The grand plan with the Game of the Night is pretty simple — learn something from watching a game, then pass it on to you. So here’s what we learned watching the Knicks and Nets do battle for the hearts and souls of New York (okay, not really):
The Nets are not very good without Devin Harris.
Not earth shattering, but that’s the reality of this game. Midway through the third quarter Kris Humphries went up to block a Wilson Chandler layup and came down on Devin Harris, injuring Harris’ knee.
Harris was done for the night (and maybe longer, an MRI Wednesday will determine) and almost instantly the Knicks went on a 10-1 run and from there the game was basically over. The Nets couldn’t come back, they needed Harris to make that happen. The final was 111-110 Knicks, Amar’e Stoudemire led the Knicks with 35.
The Knicks are now 10-9, by the way — over .500.
The Nets were in this one until the injury because they had simple and effective plan — use Brook Lopez to pound the smaller and softer Knicks front line. Lopez had 15 of the 28 first quarter points for the Nets. Lopez finished with 36, one off his personal best ever. Timofey Mozgov may learn to defend in the NBA, it’s a hard adjustment, but right now he is simply a foul sponge. The man soaks up fouls at the fastest rate in the NBA. Literally.
The one thing we really did learn is that Wilson Chandler may be more key to the Knicks attack than most people realize. The Mike D’Antoni system needs shooters and Chandler is becoming that guy — 61 percent of his shots come off an assist now (a career high) and he is taking more threes than ever (and hitting one third of them, also a career high). He’s the third leading scorer on a team that needs scorers. He’s become crucial.
One other little thing — Raymond Felton has made the little shotput floater in the lane one of his real weapons. He’s got it down now.
Carmelo Anthony isn’t young anymore, but he had the bounce to go get this one.
These were your two best players for the Knicks in their win over Miami Tuesday. Kyle O'Quinn was forced into action earlier than expected when Joakim Noah went on a fouling spree in the third quarter, but O’Quinn played well in the role. ‘Melo dropped 35 on 27 shots — he’s not as efficient as he once was, but he can still get some buckets.
The Knicks picked up a needed win, because they play a back-to-back Wednesday against the Cleveland Cavaliers and a ticked-off LeBron James (New York will pay the price for Phil Jackson’s “posse” comments with a motivated LeBron Wednesday).
Just like coach David Fizdale drew it up.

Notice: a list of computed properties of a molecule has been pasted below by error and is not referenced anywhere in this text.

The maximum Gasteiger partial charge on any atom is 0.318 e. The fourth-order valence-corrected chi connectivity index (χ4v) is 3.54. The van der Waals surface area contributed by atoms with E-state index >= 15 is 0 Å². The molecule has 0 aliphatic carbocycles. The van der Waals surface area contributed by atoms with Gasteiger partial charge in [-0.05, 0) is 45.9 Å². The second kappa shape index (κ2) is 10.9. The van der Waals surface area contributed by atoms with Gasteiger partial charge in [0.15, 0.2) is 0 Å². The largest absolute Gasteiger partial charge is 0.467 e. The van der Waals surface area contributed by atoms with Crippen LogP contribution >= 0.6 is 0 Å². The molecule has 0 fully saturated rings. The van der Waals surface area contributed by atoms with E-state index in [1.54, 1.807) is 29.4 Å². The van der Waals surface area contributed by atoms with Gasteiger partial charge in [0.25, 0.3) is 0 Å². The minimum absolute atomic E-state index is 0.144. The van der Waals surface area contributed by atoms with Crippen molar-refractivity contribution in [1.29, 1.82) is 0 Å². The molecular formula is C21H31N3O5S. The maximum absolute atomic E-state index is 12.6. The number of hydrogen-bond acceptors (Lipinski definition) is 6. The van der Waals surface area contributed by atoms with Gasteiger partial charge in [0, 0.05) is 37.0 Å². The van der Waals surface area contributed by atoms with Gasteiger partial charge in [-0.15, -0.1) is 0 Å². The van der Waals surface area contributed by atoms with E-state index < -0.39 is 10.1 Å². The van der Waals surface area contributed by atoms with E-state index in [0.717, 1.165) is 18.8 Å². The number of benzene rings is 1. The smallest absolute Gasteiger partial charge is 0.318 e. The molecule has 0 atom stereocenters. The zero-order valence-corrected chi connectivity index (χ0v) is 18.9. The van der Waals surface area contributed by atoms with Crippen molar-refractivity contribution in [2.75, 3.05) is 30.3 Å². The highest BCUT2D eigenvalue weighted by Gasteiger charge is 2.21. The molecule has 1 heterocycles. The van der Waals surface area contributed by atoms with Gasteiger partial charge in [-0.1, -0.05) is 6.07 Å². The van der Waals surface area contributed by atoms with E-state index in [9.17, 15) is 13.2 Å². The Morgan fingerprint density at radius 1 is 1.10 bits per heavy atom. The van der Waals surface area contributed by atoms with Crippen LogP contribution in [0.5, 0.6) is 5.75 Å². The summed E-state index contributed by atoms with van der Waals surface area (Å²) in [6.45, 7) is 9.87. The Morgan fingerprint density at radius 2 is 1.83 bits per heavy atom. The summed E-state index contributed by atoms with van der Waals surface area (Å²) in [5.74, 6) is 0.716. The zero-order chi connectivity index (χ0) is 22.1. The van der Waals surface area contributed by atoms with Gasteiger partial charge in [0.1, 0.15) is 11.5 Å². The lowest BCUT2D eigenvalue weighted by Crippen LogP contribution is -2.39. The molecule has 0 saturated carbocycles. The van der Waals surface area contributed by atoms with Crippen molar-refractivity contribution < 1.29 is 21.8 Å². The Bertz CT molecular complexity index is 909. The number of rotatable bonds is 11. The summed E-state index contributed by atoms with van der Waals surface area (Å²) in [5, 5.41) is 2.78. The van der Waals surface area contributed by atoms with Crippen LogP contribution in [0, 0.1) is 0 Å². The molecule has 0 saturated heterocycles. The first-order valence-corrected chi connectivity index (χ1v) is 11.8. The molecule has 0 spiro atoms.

The shot of Tuesday night went to Troy Williams, the starting Memphis guard who didn’t have a great night in the Grizzlies win over the Sixers but did hit this stumbling, falling, one-handed shot.
By the way, the Grizzlies are now 4-1 since Mike Conley‘s injury with this win. Didn’t see that coming.
Zach Randolph was away from the Memphis Grizzlies and its fans for seven games to deal with the passing of his mother, Mae. When he returned to the floor, something special was waiting for him.
During Z-Bo’s arrival against the Philadelphia 76ers on Tuesday night, fans at FedEx Forum gave Randolph a standing ovation in support of his difficult time.
From ESPN NBA:
Randolph dropped 12 points, collected 14 rebounds, and added an assist as the Grizzlies beat the Sixers, 96-91, in a game that went down to the wire.
Teammates of Randolph — like Marc Gasol — were glad to have him back and let Randolph know he was being thought about during his absence.
Gasol even took to Twitter after the game in a heartwarming gesture:
CLEVELAND (AP) Cavaliers starting shooting guard J.R. Smith will miss at least one game – and probably more – with a hyperextended left knee.
The Cavs said an MRI taken on Smith’s knee on Tuesday did not reveal any structural damage, but he will sit out Wednesday’s game against the New York Knicks. Smith got hurt in the first quarter of Cleveland’s win in Toronto on Monday night.
While his teammates flew to New York, Smith returned to Cleveland to undergo tests. The team said he is day to day while he receives additional treatment.
Smith’s knee buckled after he dropped a short shot in the lane in a 116-112 win over the Raptors. He had been bothered by soreness in his knee for the past week, and that may have contributed to his slow start this season.
Smith, who did not report to training camp before signing a four-year, $57 million contract before the opener, is averaging just 7.8 points and shooting a career-worst 31 percent from the floor. He’s shooting only 19 percent (8 of 42) in his last six games.
It’s not clear who will take Smith’s spot while he’s out. Cavs coach Tyronn Lue has several options, including veterans Mike Dunleavy and Richard Jefferson. On Monday, Lue gave more playing time to DeAndre Liggins, who scored five points as the Cavs beat the Raptors for the third time this season.